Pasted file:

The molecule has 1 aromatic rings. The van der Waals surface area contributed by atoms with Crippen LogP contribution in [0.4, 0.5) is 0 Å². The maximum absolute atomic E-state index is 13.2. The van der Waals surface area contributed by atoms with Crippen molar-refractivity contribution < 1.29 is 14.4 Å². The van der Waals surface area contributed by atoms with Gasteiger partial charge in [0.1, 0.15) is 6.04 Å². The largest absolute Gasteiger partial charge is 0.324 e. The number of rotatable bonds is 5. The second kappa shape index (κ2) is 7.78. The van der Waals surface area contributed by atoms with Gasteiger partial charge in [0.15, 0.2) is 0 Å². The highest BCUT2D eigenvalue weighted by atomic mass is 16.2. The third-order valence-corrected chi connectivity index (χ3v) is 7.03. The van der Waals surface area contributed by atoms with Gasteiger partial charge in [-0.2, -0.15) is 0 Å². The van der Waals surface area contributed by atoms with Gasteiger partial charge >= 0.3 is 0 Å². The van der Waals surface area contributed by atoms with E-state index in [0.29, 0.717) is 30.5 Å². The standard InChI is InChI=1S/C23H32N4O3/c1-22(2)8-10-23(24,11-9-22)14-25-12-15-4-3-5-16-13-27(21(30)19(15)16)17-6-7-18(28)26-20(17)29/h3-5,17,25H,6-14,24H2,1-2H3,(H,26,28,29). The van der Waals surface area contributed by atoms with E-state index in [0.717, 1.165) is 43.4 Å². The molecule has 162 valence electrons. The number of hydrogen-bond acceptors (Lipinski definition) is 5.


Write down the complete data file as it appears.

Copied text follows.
The molecule has 1 aromatic rings. The van der Waals surface area contributed by atoms with Crippen LogP contribution in [0.4, 0.5) is 0 Å². The maximum absolute atomic E-state index is 13.2. The van der Waals surface area contributed by atoms with Crippen molar-refractivity contribution < 1.29 is 14.4 Å². The van der Waals surface area contributed by atoms with Gasteiger partial charge in [0.1, 0.15) is 6.04 Å². The largest absolute Gasteiger partial charge is 0.324 e. The number of rotatable bonds is 5. The second kappa shape index (κ2) is 7.78. The van der Waals surface area contributed by atoms with Gasteiger partial charge in [0.15, 0.2) is 0 Å². The highest BCUT2D eigenvalue weighted by atomic mass is 16.2. The third-order valence-corrected chi connectivity index (χ3v) is 7.03. The van der Waals surface area contributed by atoms with Gasteiger partial charge in [-0.2, -0.15) is 0 Å². The van der Waals surface area contributed by atoms with Gasteiger partial charge >= 0.3 is 0 Å². The van der Waals surface area contributed by atoms with E-state index in [0.29, 0.717) is 30.5 Å². The standard InChI is InChI=1S/C23H32N4O3/c1-22(2)8-10-23(24,11-9-22)14-25-12-15-4-3-5-16-13-27(21(30)19(15)16)17-6-7-18(28)26-20(17)29/h3-5,17,25H,6-14,24H2,1-2H3,(H,26,28,29). The van der Waals surface area contributed by atoms with E-state index in [0.717, 1.165) is 43.4 Å². The molecule has 162 valence electrons. The number of hydrogen-bond acceptors (Lipinski definition) is 5.